Micronutrients For Your Plant Growth
Micronutrients are essential for plant growth and play an important role in balanced crop nutrition. They include boron, copper, iron, manganese, molybdenum, zinc, nickel and chloride.
They are as important to plant nutrition as primary and secondary macronutrients, though plants don't require as much of them. A lack of any one of the micronutrients in the soil can limit growth, even when all other nutrients are present in adequate amounts.
Through soil testing and plant analyses, micronutrient deficiencies have been verified in many
soils. Some reasons limiting the incidental additions of micronutrients include:
• High-yield crop demands remove micronutrients from the soil
• Increased use of high-analysis NPK fertilizers containing lower quantities of micronutrient
• Advances in fertilizer technology reduce the residual addition of micronutrients.
These factors contribute to the significant increase in usage of and need for micronutrients in
order to achieve full balanced nutrition.
Boron (B), one of the most important micronutrients affecting membrane stability, supports
the structural and functional integrity of plant cell membranes. Boron-deficiency symptoms first
appear at the growing points, and certain soil types are more prone to boron deficiencies.
Copper (Cu) activates enzymes and catalyzes reactions in several plant-growth processes. The
presence of copper is closely linked to Vitamin A production, and it helps ensure successful
Iron (Fe) is essential for crop growth and food production. Iron is a component of many
enzymes associated with energy transfer, nitrogen reduction and fixation, and lignin formation.
Manganese (Mn) activates several important metabolic reactions and plays a direct role in
photosynthesis. Manganese accelerates germination and maturity while increasing the
availability of phosphorus (P) and calcium (Ca).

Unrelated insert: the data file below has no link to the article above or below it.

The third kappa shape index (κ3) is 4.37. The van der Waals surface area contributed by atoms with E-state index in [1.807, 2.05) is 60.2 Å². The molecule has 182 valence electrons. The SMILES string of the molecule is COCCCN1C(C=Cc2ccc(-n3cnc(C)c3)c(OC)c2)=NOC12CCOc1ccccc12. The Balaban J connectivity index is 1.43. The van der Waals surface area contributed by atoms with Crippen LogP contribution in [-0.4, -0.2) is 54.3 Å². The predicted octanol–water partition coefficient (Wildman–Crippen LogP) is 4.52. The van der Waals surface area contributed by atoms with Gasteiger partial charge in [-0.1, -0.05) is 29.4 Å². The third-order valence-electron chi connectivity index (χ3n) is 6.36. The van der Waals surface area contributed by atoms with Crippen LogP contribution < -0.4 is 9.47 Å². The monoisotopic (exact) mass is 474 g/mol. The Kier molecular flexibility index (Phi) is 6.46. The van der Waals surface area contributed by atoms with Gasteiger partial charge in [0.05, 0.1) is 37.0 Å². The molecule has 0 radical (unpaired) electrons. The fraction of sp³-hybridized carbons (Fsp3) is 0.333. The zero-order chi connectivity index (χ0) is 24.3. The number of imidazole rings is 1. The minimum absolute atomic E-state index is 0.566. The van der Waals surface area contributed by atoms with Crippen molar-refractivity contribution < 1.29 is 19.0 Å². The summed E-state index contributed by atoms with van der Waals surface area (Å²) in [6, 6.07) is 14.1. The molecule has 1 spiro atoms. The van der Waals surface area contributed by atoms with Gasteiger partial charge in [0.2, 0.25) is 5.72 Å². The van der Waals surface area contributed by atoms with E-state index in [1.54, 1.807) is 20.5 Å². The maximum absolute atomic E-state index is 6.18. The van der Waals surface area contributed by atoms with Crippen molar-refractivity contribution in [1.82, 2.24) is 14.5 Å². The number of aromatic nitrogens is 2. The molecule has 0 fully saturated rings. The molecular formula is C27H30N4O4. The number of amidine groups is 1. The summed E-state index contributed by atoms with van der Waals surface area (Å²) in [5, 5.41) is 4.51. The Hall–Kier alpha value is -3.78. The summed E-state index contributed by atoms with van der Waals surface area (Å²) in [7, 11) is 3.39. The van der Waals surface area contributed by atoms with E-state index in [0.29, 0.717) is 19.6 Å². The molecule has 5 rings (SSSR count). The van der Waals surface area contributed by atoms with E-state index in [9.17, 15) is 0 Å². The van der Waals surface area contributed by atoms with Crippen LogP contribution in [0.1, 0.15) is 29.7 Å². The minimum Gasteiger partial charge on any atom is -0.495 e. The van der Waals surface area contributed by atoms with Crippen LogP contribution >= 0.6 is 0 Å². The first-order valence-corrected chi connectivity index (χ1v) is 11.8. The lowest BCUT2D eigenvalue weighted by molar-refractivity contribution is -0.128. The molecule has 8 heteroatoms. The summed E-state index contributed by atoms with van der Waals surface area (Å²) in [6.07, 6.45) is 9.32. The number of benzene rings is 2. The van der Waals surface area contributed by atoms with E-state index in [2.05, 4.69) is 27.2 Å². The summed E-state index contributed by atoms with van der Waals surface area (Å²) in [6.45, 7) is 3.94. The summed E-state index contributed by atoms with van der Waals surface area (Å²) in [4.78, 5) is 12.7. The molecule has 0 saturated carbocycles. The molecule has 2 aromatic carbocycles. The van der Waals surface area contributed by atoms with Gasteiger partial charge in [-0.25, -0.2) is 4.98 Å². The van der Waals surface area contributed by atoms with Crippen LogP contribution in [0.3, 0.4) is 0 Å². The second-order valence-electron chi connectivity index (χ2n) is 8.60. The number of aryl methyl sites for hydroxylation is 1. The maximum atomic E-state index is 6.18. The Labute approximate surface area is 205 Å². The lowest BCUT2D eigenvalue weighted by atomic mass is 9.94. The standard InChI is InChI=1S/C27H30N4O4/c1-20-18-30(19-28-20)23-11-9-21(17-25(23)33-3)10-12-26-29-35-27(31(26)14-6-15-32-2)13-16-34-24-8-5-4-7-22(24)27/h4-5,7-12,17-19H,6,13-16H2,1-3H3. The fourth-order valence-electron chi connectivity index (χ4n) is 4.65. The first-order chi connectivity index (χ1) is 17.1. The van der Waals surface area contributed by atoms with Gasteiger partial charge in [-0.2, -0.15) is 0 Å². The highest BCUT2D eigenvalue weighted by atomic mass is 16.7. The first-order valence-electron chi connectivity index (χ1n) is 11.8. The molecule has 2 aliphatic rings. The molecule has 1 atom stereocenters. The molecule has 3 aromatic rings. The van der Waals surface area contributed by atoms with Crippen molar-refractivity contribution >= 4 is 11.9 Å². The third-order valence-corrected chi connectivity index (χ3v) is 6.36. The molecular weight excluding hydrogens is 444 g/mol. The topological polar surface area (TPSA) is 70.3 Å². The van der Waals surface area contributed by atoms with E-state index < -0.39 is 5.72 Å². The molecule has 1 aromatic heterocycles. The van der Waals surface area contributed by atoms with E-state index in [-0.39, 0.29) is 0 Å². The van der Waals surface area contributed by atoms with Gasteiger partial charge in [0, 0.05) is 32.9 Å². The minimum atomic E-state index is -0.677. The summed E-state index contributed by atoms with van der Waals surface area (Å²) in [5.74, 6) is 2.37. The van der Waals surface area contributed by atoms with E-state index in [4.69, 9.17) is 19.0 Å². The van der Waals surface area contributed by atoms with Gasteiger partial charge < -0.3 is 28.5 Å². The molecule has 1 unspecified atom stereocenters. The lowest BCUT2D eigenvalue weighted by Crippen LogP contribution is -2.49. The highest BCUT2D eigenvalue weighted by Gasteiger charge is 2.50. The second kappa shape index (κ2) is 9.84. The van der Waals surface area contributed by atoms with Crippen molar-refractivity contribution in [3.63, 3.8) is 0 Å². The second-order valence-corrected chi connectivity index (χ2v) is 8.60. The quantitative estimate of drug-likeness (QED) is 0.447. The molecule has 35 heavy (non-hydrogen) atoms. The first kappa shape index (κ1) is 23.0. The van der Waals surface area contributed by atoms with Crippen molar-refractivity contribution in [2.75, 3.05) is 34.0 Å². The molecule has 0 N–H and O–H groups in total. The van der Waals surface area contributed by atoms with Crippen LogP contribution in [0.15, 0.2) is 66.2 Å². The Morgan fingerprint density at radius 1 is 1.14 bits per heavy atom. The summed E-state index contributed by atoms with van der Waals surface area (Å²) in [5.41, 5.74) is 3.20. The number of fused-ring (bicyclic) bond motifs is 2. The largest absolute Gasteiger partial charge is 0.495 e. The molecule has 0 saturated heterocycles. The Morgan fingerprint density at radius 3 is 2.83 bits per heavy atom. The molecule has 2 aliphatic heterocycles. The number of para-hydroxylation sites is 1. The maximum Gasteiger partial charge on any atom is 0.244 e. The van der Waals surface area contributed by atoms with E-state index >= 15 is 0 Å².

Molybdenum (Mo) is vital for the process of symbiotic nitrogen (N) fixation by Rhizobia
bacteria in legume root modules. Considering molybdenum’s importance in optimizing plant
growth, it's fortunate that Mo deficiencies are relatively rare in most agricultural cropping areas.
Zinc (Zn) was one of the first micronutrients recognized as essential for plants and the one
most commonly limiting yields. Although Zinc is required only in small amounts, high yields are
impossible without it.
Chlorine (Cl) is active in energy reactions in the plant. Most Chlorine in soils comes from salt
trapped in parent materials, marine aerosols and volcanic emissions.
Nickel (Ni) is important in plant nitrogen metabolism because it is a component of the urease
enzyme. Without the presence of Nickel, urea conversion is impossible. It is required in very
small amounts, with the critical level appearing to be about 0.1 ppm.
Application with Mixed Fertilizers
The most common method of micronutrient application for crops is soil application.
Recommended application rates usually are less than 10 lb/acre (on an elemental basis), so
uniform application of micronutrient sources separately in the field is difficult. Therefore, both
granular and fluid NPK fertilizers are commonly used as carriers of micronutrients. Including
micronutrients with mixed fertilizers is a convenient method of application, and allows more
uniform distribution with conventional application equipment. Costs are also reduced by
eliminating a separate application.